It may make sense for a sick man to pray for health and then take medicine, but I fail to see any sense at all in his praying for health and then drinking poison.
While he was writing during the Cold War, are his words any less relevant to our current situation today?
Merton, New Seeds of Contemplation, 119-121
I’m reading Viktor Frankl’s Man’s Search for Meaning and there is a superb section on the ‘existential vacuum’ and it resonates quite deeply with my experience.
Frankl is the father of logotheraphy, more literally translated meaning therapy. Unlike other forms of psychoanalysis, Frankl’s logotheraphy sees the locus of human problems as the lack of meaning in life, especially in suffering and death. Logotheraphy seeks to address the basic human need for meaning; humans posses a will to meaning, the desire to make sense of the world and their experiences within it. The therapist who practises logotheraphy encourages the individual to face their unique and irreplaceable position in life.
Frankl speaks of the existential vacuum that he sees present in many of the patients he has worked with. The existential vacuum is simply defined as “the feeling of the total and ultimate meaningless of their lives.” (110) People who live with this existential crisis “lack the awareness of a meaning worth living for. They are haunted by the experience of their inner emptiness, a void within themselves; they are caught in that situation which I have called the ‘existential vacuum.'” (110-111)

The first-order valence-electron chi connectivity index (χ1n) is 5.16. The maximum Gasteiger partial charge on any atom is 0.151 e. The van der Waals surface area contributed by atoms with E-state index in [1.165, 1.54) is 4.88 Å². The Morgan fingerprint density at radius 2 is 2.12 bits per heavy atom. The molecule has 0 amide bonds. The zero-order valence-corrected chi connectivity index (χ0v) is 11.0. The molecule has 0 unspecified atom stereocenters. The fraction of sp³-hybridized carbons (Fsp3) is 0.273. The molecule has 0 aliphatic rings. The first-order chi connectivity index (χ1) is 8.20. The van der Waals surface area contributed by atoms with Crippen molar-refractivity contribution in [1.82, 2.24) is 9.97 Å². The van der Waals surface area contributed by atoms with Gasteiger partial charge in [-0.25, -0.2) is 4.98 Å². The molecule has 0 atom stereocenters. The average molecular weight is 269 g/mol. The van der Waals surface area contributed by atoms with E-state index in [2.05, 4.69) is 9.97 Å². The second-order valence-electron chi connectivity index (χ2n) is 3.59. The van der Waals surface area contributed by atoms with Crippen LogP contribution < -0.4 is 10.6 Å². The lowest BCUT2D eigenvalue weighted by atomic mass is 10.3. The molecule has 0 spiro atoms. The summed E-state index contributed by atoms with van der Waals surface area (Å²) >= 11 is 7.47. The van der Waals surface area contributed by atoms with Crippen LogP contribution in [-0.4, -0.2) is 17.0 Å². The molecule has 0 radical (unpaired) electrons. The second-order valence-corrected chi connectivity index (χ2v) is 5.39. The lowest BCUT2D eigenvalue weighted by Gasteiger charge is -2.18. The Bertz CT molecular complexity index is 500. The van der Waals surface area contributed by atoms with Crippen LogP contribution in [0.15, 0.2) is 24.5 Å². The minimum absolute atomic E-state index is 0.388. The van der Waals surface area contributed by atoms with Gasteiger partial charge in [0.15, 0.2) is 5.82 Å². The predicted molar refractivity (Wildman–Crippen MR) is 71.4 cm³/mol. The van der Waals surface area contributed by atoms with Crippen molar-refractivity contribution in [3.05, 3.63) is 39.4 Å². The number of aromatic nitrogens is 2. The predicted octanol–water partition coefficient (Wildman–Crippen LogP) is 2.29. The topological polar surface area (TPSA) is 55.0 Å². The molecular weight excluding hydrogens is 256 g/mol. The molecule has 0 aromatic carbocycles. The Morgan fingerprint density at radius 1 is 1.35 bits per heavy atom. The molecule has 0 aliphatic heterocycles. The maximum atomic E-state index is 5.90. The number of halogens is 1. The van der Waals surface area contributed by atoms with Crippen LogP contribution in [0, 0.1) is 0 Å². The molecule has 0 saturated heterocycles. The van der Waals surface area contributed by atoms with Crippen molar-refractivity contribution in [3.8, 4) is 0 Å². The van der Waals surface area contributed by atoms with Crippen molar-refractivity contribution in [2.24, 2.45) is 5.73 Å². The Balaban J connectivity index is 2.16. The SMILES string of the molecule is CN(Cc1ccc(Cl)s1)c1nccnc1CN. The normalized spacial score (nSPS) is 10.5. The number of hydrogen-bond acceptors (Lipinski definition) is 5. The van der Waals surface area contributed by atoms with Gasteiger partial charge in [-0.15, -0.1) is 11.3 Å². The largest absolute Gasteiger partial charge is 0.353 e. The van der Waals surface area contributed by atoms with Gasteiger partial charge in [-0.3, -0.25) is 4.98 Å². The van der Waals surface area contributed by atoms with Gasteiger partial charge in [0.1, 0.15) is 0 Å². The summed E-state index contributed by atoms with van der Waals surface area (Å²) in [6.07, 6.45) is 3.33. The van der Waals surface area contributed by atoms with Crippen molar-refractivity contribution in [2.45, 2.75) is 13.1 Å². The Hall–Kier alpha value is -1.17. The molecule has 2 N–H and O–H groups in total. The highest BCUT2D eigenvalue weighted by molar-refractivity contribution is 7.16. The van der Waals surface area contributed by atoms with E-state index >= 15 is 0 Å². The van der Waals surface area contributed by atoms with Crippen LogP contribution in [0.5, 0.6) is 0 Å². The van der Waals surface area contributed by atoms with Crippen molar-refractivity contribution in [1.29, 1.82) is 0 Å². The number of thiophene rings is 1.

Some good stuff from Merton and others.
The Jewishness of the Bible
One has either got to be a Jew or stop reading the Bible. The Bible cannot make sense to anyone who is not ‘spiritually a Semite.’ The spiritual sense of the Old Testament is not and cannot be a simple emptying out of its Israelite content. Quite the contrary! The New Testament is the fulfillment of that spiritual content, the fulfillment of the promise made to Abraham, the promise that Abraham believed in. It is never therefore a denial of Judaism, but its affirmation. Those who consider it a denial have not understood it.